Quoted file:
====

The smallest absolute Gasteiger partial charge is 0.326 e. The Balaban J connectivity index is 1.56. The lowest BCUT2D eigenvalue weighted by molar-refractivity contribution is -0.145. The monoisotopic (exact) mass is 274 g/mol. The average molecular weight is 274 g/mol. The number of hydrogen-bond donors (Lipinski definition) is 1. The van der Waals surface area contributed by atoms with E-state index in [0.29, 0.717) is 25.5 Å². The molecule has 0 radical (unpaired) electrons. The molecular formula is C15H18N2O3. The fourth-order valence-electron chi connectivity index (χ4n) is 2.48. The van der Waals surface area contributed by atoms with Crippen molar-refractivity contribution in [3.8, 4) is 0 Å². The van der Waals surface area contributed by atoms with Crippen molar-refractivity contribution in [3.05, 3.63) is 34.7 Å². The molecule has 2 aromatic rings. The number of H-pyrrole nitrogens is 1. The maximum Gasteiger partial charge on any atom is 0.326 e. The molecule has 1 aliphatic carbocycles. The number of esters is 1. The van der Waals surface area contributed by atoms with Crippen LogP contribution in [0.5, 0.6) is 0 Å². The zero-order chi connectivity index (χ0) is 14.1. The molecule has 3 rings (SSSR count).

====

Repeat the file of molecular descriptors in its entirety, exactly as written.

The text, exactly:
The smallest absolute Gasteiger partial charge is 0.326 e. The Balaban J connectivity index is 1.56. The lowest BCUT2D eigenvalue weighted by molar-refractivity contribution is -0.145. The monoisotopic (exact) mass is 274 g/mol. The average molecular weight is 274 g/mol. The number of hydrogen-bond donors (Lipinski definition) is 1. The van der Waals surface area contributed by atoms with E-state index in [0.29, 0.717) is 25.5 Å². The molecule has 0 radical (unpaired) electrons. The molecular formula is C15H18N2O3. The fourth-order valence-electron chi connectivity index (χ4n) is 2.48. The van der Waals surface area contributed by atoms with Crippen molar-refractivity contribution in [3.8, 4) is 0 Å². The van der Waals surface area contributed by atoms with Crippen molar-refractivity contribution in [3.05, 3.63) is 34.7 Å². The molecule has 2 aromatic rings. The number of H-pyrrole nitrogens is 1. The maximum Gasteiger partial charge on any atom is 0.326 e. The molecule has 1 aliphatic carbocycles. The number of esters is 1. The van der Waals surface area contributed by atoms with Crippen LogP contribution in [0.5, 0.6) is 0 Å². The zero-order chi connectivity index (χ0) is 14.1. The molecule has 3 rings (SSSR count).